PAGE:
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Fort Scott in Bourbon County, Kansas — The American Midwest (Upper Plains)
 

Fort Scott

 
 
Fort Scott Marker image. Click for full size.
By William Fischer, Jr., March 24, 2016
1. Fort Scott Marker
Sporting new blue background color that the KSHS has been using over the past few years
Inscription. This western outpost, named for General Winfield Scott, was established by U.S. Dragoons in 1842. The fort was located on the military road that marked the "permanent Indian frontier" stretching from Minnesota to Louisiana and stood midway between Fort Leavenworth and Fort Gibson. By 1853 the Indian frontier had moved west and troops were withdrawn. Two years later the buildings were sold at auction, and they became the town of Fort Scott.

From 1855 to 1860 this area stood at the heart of the territorial struggle over slavery,and in 1858 the town was raided by Jayhawkers attempting to free one of their members from jail. One local resident was killed. With the onset of the Civil War, Fort Scott was reactivated to serve as the Union headquarters and supply depot for southeast Kansas. The town was threatened by Confederate guerrillas from Missouri until 1865. After the War ended, the post was abandoned.

In 1869 the army returned, headquartering troops in Fort Scott to protect railroad construction in southeast Kansas. In 1873, the post was abandoned. The restored fort is now a National Historic Site administered by the National Park Service.
 
Erected by Kansas State Historical Society and Kansas Department of Transportation. (Marker Number 48.)
 
Marker series.
Fort Scott Marker image. Click for full size.
By Thomas Onions, June 26, 2009
2. Fort Scott Marker
Closeup of Marker
This marker is included in the Kansas Historical Society marker series.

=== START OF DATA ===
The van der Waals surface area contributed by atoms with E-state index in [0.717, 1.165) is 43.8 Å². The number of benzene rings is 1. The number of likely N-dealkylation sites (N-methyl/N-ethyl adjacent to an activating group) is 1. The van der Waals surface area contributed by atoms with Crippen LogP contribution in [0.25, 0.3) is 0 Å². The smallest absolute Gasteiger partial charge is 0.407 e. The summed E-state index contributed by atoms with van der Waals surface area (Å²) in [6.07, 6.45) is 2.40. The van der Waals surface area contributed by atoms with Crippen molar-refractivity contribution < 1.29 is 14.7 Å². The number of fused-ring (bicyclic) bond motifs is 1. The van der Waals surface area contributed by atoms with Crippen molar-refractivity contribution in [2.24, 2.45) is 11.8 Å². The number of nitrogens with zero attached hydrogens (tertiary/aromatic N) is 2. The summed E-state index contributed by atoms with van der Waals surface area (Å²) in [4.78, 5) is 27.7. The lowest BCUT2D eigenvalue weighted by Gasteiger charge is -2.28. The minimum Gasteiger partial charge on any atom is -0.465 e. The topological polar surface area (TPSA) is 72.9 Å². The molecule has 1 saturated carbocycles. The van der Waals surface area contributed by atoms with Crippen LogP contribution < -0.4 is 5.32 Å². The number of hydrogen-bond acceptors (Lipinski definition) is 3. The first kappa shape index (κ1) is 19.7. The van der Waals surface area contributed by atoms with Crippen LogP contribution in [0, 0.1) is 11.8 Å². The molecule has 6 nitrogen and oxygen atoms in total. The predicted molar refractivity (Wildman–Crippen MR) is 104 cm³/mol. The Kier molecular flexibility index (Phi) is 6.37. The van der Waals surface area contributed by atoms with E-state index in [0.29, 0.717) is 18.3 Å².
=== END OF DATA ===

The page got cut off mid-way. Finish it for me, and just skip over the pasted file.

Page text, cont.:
Location. 37° 50.601′ N, 94° 42.435′ W. Marker is in Fort Scott, Kansas, in Bourbon County. Marker is at the intersection of National Avenue and Stanton Street, on the right when traveling north on National Avenue. Touch for map. Marker is in this post office area: Fort Scott KS 66701, United States of America.
 
Other nearby markers. At least 8 other markers are within walking distance of this marker. 20th Century Veterans' Memorial (within shouting distance of this marker); Historic Fort Scott (within shouting distance of this marker); Medal of Honor (about 300 feet away, measured in a direct line); Star Clothing House (about 400 feet away); Milrose Block (about 500 feet away); Fort Scott Yesterday (about 500 feet away); Western Hotel: Symbol of Strife (about 500 feet away); Civil War Town (about 500 feet away). Touch for a list and map of all markers in Fort Scott.
 
Also see . . .
1. Bleeding Kansas. This National Park Service link describes the history and effects of Bleeding Kansas on Fort Scott and its environs. (Submitted on June 27, 2009, by Thomas Onions of Olathe, Kansas.) 

2. Fort Scott Area Chamber of Commerce. This is the official link for the Fort Scott Chamber of Commerce. (Submitted on June 27, 2009, by Thomas Onions of Olathe, Kansas.)
Fort Scott Marker image. Click for full size.
By Thomas Onions, June 26, 2009
3. Fort Scott Marker
Area shot of marker
 
 
Additional keywords. Bleeding Kansas
 
Categories. Forts, CastlesSettlements & SettlersWar, US CivilWars, US Indian
 
Fort Scott Marker image. Click for full size.
By Bill Kirchner, October 4, 2014
4. Fort Scott Marker
Fort Scott Marker image. Click for full size.
By Bill Kirchner, October 4, 2014
5. Fort Scott Marker
Fort Scott image. Click for full size.
By Bill Kirchner, October 4, 2014
6. Fort Scott
 
 
Credits. This page was last revised on June 16, 2016. This page originally submitted on June 27, 2009, by Thomas Onions of Olathe, Kansas. This page has been viewed 1,561 times since then and 41 times this year. Last updated on November 10, 2014, by Bill Kirchner of Tucson, Arizona. Photos:   1. submitted on March 25, 2016, by William Fischer, Jr. of Scranton, Pennsylvania.   2, 3. submitted on June 27, 2009, by Thomas Onions of Olathe, Kansas.   4, 5, 6. submitted on November 10, 2014, by Bill Kirchner of Tucson, Arizona. • Syd Whittle was the editor who published this page.
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